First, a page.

Menopause Fitness Moment: Tips On How To Start Lifting HeavyJun 02, 2022
A few months ago, I shared why lifting heavy can be valuable, especially during menopause. If you missed that newsletter, you could read all about it here. Since then, social media has exploded with the “lift heavy shit” message. Although I’m super happy that we’re talking about it and that its importance for women is finally recognized and amplified, it is important to define what heavy lifting means and how to do it safely. Although very beneficial, heavy lifting carries many risks of injury if done improperly or too soon. This blog is about sharing tips on starting your heavy lifting journey safely and effectively.
First of all, you don’t just wake up one day and start lifting heavy!
It is super important that you build a rock-solid exercise foundation. What does that mean? Before you start loading up the heavy weights, make sure that you have mastered the movements you will be using and that you have worked on progressively increasing your loads, and feel that your foundation is strong. This is a CRUCIAL step. Just like a house, without a good foundation, it’s bound to crumble, and unless it’s a delicious crumble on a cobbler, crumble is not a good thing. If you’re new to lifting, I would suggest getting with a qualified trainer and learning the basics of good movement techniques tailored to you. Every person’s body is different so having a qualified fitness professional help you figure out any imbalances or challenges can make all the difference.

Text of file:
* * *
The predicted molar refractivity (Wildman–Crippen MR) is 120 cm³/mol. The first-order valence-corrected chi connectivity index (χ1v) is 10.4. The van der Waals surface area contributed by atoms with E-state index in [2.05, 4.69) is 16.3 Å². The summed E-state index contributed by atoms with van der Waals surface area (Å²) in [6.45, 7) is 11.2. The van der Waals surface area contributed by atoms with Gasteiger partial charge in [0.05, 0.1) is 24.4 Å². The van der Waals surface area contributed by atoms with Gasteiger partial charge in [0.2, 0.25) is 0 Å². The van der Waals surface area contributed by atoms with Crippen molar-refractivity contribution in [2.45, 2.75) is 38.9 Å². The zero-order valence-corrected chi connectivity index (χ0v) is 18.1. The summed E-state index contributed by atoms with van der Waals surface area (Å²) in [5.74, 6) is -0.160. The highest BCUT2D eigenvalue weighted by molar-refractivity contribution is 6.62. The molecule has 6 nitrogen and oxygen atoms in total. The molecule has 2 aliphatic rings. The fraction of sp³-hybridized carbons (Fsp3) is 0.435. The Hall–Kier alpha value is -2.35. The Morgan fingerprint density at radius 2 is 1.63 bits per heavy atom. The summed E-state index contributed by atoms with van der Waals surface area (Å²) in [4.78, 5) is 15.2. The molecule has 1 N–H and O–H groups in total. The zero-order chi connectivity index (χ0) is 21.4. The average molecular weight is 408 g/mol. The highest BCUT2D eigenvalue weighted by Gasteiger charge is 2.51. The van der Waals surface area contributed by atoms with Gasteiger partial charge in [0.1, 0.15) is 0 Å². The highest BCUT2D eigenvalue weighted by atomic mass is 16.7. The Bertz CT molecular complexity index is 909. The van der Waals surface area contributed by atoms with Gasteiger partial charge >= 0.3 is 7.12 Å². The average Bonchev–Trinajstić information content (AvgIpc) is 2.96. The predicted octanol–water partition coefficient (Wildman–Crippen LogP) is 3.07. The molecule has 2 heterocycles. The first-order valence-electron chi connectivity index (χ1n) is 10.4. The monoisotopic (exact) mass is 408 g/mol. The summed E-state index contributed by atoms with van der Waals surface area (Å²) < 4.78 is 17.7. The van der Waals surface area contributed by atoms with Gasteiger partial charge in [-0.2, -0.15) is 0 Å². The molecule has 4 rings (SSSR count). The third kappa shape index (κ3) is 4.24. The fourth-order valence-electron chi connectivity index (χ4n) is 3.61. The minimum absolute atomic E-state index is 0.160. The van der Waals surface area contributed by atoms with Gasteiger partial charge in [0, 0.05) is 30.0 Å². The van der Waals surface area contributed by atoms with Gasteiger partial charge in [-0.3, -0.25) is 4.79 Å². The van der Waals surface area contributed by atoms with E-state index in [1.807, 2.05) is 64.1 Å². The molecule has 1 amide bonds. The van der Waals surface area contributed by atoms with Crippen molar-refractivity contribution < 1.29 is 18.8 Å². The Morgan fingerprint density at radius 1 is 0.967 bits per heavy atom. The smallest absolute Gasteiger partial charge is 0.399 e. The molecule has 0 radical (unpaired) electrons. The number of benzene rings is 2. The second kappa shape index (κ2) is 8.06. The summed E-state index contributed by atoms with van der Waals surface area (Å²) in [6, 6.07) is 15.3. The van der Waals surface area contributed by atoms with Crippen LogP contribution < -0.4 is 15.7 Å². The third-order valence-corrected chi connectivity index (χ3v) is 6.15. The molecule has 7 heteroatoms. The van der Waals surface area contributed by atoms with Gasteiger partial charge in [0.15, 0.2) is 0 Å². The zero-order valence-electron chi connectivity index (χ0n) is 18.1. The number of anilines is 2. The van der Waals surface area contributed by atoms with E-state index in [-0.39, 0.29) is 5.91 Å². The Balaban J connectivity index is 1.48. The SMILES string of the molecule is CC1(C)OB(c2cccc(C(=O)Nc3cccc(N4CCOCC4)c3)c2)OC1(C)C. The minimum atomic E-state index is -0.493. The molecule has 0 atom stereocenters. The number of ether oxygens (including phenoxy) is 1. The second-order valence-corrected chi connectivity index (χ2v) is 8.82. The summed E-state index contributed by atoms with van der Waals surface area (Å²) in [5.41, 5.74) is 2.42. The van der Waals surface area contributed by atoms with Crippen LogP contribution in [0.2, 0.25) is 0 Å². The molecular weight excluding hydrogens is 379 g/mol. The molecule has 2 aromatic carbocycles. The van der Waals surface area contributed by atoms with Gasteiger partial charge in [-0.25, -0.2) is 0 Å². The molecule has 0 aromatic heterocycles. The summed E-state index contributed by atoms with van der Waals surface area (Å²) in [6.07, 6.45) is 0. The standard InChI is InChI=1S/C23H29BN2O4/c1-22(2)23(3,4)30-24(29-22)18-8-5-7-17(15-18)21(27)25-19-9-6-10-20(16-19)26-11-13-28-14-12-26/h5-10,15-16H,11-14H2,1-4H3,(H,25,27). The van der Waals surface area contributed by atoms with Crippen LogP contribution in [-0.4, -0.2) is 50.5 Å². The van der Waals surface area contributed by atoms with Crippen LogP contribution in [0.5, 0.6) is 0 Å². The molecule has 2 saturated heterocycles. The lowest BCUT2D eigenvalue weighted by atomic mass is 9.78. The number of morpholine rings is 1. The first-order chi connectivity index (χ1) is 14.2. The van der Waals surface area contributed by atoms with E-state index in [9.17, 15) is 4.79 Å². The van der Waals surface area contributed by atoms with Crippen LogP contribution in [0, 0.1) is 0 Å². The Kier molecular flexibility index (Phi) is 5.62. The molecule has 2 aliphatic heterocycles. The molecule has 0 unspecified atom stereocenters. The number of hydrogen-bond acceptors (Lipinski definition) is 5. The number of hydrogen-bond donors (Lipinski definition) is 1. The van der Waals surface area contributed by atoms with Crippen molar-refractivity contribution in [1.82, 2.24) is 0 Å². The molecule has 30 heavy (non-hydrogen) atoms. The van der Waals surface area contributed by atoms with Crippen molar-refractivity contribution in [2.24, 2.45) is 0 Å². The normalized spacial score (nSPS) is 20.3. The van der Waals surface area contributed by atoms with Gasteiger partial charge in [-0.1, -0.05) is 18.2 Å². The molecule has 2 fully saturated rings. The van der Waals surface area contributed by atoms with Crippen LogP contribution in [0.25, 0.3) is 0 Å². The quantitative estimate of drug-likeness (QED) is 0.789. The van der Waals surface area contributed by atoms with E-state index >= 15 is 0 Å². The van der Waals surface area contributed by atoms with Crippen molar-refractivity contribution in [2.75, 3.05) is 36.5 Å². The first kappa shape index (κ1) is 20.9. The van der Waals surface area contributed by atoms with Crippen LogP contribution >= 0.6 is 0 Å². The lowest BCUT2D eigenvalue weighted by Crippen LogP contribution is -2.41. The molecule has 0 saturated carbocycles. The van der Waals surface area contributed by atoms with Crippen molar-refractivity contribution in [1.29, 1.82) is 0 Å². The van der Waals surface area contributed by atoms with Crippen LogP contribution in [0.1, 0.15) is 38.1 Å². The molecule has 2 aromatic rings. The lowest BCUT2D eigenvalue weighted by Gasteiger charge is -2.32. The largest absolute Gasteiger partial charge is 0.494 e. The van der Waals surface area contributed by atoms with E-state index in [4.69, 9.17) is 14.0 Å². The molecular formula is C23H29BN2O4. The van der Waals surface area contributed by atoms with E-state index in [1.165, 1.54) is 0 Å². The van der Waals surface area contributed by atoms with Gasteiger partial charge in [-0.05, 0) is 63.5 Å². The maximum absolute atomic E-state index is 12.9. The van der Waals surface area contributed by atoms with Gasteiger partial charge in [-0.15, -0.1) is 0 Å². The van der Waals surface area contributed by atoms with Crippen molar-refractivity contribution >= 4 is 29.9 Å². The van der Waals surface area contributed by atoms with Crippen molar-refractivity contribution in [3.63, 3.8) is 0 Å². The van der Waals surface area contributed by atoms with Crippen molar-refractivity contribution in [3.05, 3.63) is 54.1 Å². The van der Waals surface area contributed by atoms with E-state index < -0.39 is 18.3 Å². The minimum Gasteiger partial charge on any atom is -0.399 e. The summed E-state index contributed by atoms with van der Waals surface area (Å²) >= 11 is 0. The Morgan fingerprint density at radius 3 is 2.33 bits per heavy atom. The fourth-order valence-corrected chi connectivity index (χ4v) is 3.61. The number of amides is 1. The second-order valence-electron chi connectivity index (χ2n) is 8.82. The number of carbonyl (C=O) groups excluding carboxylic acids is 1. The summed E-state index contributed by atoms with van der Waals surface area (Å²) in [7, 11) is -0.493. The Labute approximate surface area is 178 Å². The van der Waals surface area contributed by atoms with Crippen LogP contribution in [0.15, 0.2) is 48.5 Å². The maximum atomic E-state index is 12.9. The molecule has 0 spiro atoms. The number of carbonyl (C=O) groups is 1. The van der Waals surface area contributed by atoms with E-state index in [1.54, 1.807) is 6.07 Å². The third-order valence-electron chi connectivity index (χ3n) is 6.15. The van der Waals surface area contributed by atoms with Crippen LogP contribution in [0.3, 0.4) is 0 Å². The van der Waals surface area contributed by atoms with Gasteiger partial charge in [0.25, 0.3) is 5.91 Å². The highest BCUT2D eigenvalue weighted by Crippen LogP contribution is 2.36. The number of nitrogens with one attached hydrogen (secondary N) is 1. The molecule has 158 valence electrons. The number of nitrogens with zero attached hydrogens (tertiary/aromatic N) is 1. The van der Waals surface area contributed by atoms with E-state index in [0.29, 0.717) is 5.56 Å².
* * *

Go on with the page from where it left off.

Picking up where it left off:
Lifting heavy is different for everyone! Find out what it means for you.
When people talk about lifting heavy, it can mean a million things, but for this discussion and the science behind the heavy lifting movement, it means lifting a weight that you can only lift for 5-6 repetitions with good form. That’s it. If you can do more than 5 to 6, it’s not heavy enough, and you move more into the moderate-to-heavy range (which is also beneficial, but that’s for another blog). On the other hand, it's too heavy if you can’t get to at least 4 to 5 repetitions. So only you can figure out how much weight to use. Working with a fitness pro can help you do that.
Not all movements are good choices for heavy lifting.
As mentioned before, safety is super important when lifting heavy weights. So to keep yourself at minimal risk for injury, pick compound movements (movements that work multiple muscle groups and thereby spread the force and load over many muscles and joints). Examples of exercises that are perfect for this are squats, deadlifts, lunges, bench presses, etc. Remember, master these movements first before adding weight!!
If you have any questions, let me hear them. I’m happy to help if I can.
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